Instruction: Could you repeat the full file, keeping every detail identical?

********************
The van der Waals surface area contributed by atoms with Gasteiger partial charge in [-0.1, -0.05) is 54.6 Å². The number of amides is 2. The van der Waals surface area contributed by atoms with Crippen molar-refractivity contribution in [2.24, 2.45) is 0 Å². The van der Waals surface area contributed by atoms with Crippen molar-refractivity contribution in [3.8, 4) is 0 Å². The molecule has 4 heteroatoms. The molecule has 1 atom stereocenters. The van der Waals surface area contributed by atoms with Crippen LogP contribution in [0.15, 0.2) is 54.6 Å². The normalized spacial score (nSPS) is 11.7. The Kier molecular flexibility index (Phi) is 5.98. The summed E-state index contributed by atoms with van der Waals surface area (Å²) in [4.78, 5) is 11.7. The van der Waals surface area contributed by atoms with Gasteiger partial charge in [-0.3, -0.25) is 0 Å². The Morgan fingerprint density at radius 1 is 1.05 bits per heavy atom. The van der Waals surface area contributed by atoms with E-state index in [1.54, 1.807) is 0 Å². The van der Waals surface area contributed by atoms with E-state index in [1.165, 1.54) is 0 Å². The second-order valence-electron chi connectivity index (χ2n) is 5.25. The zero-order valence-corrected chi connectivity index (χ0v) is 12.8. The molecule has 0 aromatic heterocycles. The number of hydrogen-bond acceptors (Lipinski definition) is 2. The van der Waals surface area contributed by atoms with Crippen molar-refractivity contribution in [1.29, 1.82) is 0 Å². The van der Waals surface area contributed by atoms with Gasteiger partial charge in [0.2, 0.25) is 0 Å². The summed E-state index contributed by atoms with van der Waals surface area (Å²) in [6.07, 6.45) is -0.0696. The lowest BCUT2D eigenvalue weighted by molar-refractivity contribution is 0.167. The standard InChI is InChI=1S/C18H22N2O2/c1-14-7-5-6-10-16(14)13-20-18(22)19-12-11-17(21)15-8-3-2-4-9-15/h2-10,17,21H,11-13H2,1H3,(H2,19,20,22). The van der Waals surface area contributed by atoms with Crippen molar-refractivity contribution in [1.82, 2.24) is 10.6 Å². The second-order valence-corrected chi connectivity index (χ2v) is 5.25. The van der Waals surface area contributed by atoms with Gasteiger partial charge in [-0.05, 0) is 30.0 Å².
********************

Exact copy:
The van der Waals surface area contributed by atoms with Gasteiger partial charge in [-0.1, -0.05) is 54.6 Å². The number of amides is 2. The van der Waals surface area contributed by atoms with Crippen molar-refractivity contribution in [2.24, 2.45) is 0 Å². The van der Waals surface area contributed by atoms with Crippen molar-refractivity contribution in [3.8, 4) is 0 Å². The molecule has 4 heteroatoms. The molecule has 1 atom stereocenters. The van der Waals surface area contributed by atoms with Crippen LogP contribution in [0.15, 0.2) is 54.6 Å². The normalized spacial score (nSPS) is 11.7. The Kier molecular flexibility index (Phi) is 5.98. The summed E-state index contributed by atoms with van der Waals surface area (Å²) in [4.78, 5) is 11.7. The van der Waals surface area contributed by atoms with Gasteiger partial charge in [-0.3, -0.25) is 0 Å². The Morgan fingerprint density at radius 1 is 1.05 bits per heavy atom. The van der Waals surface area contributed by atoms with E-state index in [1.54, 1.807) is 0 Å². The van der Waals surface area contributed by atoms with E-state index in [1.165, 1.54) is 0 Å². The second-order valence-electron chi connectivity index (χ2n) is 5.25. The zero-order valence-corrected chi connectivity index (χ0v) is 12.8. The molecule has 0 aromatic heterocycles. The number of hydrogen-bond acceptors (Lipinski definition) is 2. The van der Waals surface area contributed by atoms with Crippen molar-refractivity contribution in [1.29, 1.82) is 0 Å². The van der Waals surface area contributed by atoms with Gasteiger partial charge in [0.2, 0.25) is 0 Å². The summed E-state index contributed by atoms with van der Waals surface area (Å²) in [6.07, 6.45) is -0.0696. The lowest BCUT2D eigenvalue weighted by molar-refractivity contribution is 0.167. The standard InChI is InChI=1S/C18H22N2O2/c1-14-7-5-6-10-16(14)13-20-18(22)19-12-11-17(21)15-8-3-2-4-9-15/h2-10,17,21H,11-13H2,1H3,(H2,19,20,22). The van der Waals surface area contributed by atoms with Crippen molar-refractivity contribution in [1.82, 2.24) is 10.6 Å². The second-order valence-corrected chi connectivity index (χ2v) is 5.25. The van der Waals surface area contributed by atoms with Gasteiger partial charge in [-0.05, 0) is 30.0 Å².